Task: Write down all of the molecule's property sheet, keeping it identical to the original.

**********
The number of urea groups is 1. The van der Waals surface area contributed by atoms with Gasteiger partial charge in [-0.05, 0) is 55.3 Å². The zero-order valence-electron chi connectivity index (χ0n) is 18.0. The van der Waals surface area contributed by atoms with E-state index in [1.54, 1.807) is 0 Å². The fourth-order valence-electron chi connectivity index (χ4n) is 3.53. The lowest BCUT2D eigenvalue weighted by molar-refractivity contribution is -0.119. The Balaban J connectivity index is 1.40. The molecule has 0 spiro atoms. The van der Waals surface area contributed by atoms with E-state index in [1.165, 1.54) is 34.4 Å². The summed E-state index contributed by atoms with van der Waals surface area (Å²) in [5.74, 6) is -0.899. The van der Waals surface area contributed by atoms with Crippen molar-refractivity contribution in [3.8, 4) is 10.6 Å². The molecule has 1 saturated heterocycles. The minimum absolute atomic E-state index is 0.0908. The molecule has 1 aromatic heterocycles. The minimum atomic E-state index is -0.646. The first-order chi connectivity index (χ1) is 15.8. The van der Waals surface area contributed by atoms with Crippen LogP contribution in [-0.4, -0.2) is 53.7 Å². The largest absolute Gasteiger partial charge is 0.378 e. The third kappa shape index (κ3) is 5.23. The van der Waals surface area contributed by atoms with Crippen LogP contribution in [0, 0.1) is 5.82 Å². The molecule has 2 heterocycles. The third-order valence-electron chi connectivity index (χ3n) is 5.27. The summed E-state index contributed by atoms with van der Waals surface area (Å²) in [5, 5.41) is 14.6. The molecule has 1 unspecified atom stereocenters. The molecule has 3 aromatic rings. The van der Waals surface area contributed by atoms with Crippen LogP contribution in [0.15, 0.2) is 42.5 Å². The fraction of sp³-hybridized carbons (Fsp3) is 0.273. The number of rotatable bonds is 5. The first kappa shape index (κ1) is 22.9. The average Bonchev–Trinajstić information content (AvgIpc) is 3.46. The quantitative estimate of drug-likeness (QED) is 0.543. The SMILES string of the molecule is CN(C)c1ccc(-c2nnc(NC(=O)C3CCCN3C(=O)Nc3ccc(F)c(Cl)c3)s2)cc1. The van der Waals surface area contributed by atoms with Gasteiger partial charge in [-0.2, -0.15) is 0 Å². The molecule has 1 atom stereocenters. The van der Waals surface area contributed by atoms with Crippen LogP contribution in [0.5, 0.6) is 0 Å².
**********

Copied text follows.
The number of urea groups is 1. The van der Waals surface area contributed by atoms with Gasteiger partial charge in [-0.05, 0) is 55.3 Å². The zero-order valence-electron chi connectivity index (χ0n) is 18.0. The van der Waals surface area contributed by atoms with E-state index in [1.54, 1.807) is 0 Å². The fourth-order valence-electron chi connectivity index (χ4n) is 3.53. The lowest BCUT2D eigenvalue weighted by molar-refractivity contribution is -0.119. The Balaban J connectivity index is 1.40. The molecule has 0 spiro atoms. The van der Waals surface area contributed by atoms with E-state index in [1.165, 1.54) is 34.4 Å². The summed E-state index contributed by atoms with van der Waals surface area (Å²) in [5.74, 6) is -0.899. The van der Waals surface area contributed by atoms with Crippen molar-refractivity contribution in [3.8, 4) is 10.6 Å². The molecule has 1 saturated heterocycles. The minimum absolute atomic E-state index is 0.0908. The molecule has 1 aromatic heterocycles. The minimum atomic E-state index is -0.646. The first-order chi connectivity index (χ1) is 15.8. The van der Waals surface area contributed by atoms with Crippen LogP contribution in [-0.4, -0.2) is 53.7 Å². The largest absolute Gasteiger partial charge is 0.378 e. The third kappa shape index (κ3) is 5.23. The van der Waals surface area contributed by atoms with Crippen LogP contribution in [0, 0.1) is 5.82 Å². The molecule has 2 heterocycles. The third-order valence-electron chi connectivity index (χ3n) is 5.27. The summed E-state index contributed by atoms with van der Waals surface area (Å²) in [5, 5.41) is 14.6. The molecule has 1 unspecified atom stereocenters. The molecule has 3 aromatic rings. The van der Waals surface area contributed by atoms with Crippen LogP contribution in [0.15, 0.2) is 42.5 Å². The fraction of sp³-hybridized carbons (Fsp3) is 0.273. The number of rotatable bonds is 5. The first kappa shape index (κ1) is 22.9. The average Bonchev–Trinajstić information content (AvgIpc) is 3.46. The quantitative estimate of drug-likeness (QED) is 0.543. The SMILES string of the molecule is CN(C)c1ccc(-c2nnc(NC(=O)C3CCCN3C(=O)Nc3ccc(F)c(Cl)c3)s2)cc1. The van der Waals surface area contributed by atoms with Gasteiger partial charge in [-0.2, -0.15) is 0 Å². The molecule has 1 atom stereocenters. The van der Waals surface area contributed by atoms with Crippen LogP contribution in [0.5, 0.6) is 0 Å².